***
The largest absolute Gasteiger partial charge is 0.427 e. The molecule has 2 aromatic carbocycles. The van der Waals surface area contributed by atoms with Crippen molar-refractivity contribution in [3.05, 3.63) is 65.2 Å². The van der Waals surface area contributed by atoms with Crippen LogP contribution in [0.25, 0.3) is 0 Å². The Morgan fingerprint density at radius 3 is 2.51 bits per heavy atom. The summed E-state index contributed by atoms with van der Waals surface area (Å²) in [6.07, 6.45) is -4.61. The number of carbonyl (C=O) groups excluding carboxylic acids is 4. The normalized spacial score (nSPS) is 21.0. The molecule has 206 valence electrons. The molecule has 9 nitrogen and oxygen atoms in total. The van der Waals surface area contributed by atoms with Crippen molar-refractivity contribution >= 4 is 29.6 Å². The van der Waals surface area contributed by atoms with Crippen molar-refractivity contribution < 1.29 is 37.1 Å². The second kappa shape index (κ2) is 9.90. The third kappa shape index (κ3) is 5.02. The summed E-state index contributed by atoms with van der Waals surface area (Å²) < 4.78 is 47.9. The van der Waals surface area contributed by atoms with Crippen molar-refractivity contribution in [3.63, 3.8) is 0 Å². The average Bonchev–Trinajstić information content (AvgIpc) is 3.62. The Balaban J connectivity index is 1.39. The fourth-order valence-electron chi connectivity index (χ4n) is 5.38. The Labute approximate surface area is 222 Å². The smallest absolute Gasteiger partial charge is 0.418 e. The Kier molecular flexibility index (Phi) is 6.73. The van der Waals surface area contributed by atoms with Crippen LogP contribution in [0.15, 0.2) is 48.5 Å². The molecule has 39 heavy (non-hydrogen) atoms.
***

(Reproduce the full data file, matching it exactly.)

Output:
The largest absolute Gasteiger partial charge is 0.427 e. The molecule has 2 aromatic carbocycles. The van der Waals surface area contributed by atoms with Crippen molar-refractivity contribution in [3.05, 3.63) is 65.2 Å². The van der Waals surface area contributed by atoms with Crippen LogP contribution in [0.25, 0.3) is 0 Å². The Morgan fingerprint density at radius 3 is 2.51 bits per heavy atom. The summed E-state index contributed by atoms with van der Waals surface area (Å²) in [6.07, 6.45) is -4.61. The number of carbonyl (C=O) groups excluding carboxylic acids is 4. The normalized spacial score (nSPS) is 21.0. The molecule has 206 valence electrons. The molecule has 9 nitrogen and oxygen atoms in total. The van der Waals surface area contributed by atoms with Crippen molar-refractivity contribution >= 4 is 29.6 Å². The van der Waals surface area contributed by atoms with Crippen molar-refractivity contribution < 1.29 is 37.1 Å². The second kappa shape index (κ2) is 9.90. The third kappa shape index (κ3) is 5.02. The summed E-state index contributed by atoms with van der Waals surface area (Å²) < 4.78 is 47.9. The van der Waals surface area contributed by atoms with Crippen molar-refractivity contribution in [3.63, 3.8) is 0 Å². The average Bonchev–Trinajstić information content (AvgIpc) is 3.62. The Balaban J connectivity index is 1.39. The fourth-order valence-electron chi connectivity index (χ4n) is 5.38. The Labute approximate surface area is 222 Å². The smallest absolute Gasteiger partial charge is 0.418 e. The Kier molecular flexibility index (Phi) is 6.73. The van der Waals surface area contributed by atoms with Crippen LogP contribution in [0.15, 0.2) is 48.5 Å². The molecule has 39 heavy (non-hydrogen) atoms.